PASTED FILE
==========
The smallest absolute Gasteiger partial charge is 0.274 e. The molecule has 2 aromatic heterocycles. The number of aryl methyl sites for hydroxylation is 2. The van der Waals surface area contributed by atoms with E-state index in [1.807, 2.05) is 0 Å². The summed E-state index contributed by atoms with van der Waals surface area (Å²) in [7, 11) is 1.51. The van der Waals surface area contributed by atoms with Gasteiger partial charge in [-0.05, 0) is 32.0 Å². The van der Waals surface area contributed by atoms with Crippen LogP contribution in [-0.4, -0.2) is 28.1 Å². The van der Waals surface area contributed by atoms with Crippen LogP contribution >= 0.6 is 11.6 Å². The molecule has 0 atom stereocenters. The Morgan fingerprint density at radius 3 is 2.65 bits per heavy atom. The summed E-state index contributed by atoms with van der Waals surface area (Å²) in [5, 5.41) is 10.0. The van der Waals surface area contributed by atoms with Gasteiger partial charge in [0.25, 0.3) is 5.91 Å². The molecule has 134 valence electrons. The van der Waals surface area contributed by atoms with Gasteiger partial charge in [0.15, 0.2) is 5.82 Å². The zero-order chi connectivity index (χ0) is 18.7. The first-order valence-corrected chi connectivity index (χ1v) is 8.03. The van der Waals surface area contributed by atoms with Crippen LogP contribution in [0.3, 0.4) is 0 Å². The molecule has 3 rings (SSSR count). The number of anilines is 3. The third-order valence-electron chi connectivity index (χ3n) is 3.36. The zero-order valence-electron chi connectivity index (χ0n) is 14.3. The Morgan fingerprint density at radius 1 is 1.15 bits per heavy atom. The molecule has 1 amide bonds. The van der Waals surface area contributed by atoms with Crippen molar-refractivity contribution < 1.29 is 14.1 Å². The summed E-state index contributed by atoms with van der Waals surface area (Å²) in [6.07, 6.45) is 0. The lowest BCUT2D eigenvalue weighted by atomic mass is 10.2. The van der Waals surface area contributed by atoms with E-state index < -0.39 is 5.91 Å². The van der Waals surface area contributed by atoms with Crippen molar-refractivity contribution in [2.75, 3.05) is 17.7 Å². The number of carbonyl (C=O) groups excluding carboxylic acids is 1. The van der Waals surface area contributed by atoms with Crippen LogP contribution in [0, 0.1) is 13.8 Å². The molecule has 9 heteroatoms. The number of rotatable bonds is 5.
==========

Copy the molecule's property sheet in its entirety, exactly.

The smallest absolute Gasteiger partial charge is 0.274 e. The molecule has 2 aromatic heterocycles. The number of aryl methyl sites for hydroxylation is 2. The van der Waals surface area contributed by atoms with E-state index in [1.807, 2.05) is 0 Å². The summed E-state index contributed by atoms with van der Waals surface area (Å²) in [7, 11) is 1.51. The van der Waals surface area contributed by atoms with Gasteiger partial charge in [-0.05, 0) is 32.0 Å². The van der Waals surface area contributed by atoms with Crippen LogP contribution in [-0.4, -0.2) is 28.1 Å². The van der Waals surface area contributed by atoms with Crippen LogP contribution >= 0.6 is 11.6 Å². The molecule has 0 atom stereocenters. The Morgan fingerprint density at radius 3 is 2.65 bits per heavy atom. The summed E-state index contributed by atoms with van der Waals surface area (Å²) in [5, 5.41) is 10.0. The van der Waals surface area contributed by atoms with Gasteiger partial charge in [0.25, 0.3) is 5.91 Å². The molecule has 134 valence electrons. The van der Waals surface area contributed by atoms with Gasteiger partial charge in [0.15, 0.2) is 5.82 Å². The zero-order chi connectivity index (χ0) is 18.7. The first-order valence-corrected chi connectivity index (χ1v) is 8.03. The van der Waals surface area contributed by atoms with Crippen LogP contribution in [0.3, 0.4) is 0 Å². The molecule has 3 rings (SSSR count). The number of anilines is 3. The third-order valence-electron chi connectivity index (χ3n) is 3.36. The zero-order valence-electron chi connectivity index (χ0n) is 14.3. The Morgan fingerprint density at radius 1 is 1.15 bits per heavy atom. The molecule has 1 amide bonds. The van der Waals surface area contributed by atoms with Crippen molar-refractivity contribution < 1.29 is 14.1 Å². The summed E-state index contributed by atoms with van der Waals surface area (Å²) in [6.07, 6.45) is 0. The lowest BCUT2D eigenvalue weighted by atomic mass is 10.2. The van der Waals surface area contributed by atoms with E-state index < -0.39 is 5.91 Å². The van der Waals surface area contributed by atoms with Crippen molar-refractivity contribution in [2.75, 3.05) is 17.7 Å². The number of carbonyl (C=O) groups excluding carboxylic acids is 1. The van der Waals surface area contributed by atoms with Crippen LogP contribution in [0, 0.1) is 13.8 Å². The molecule has 9 heteroatoms. The number of rotatable bonds is 5.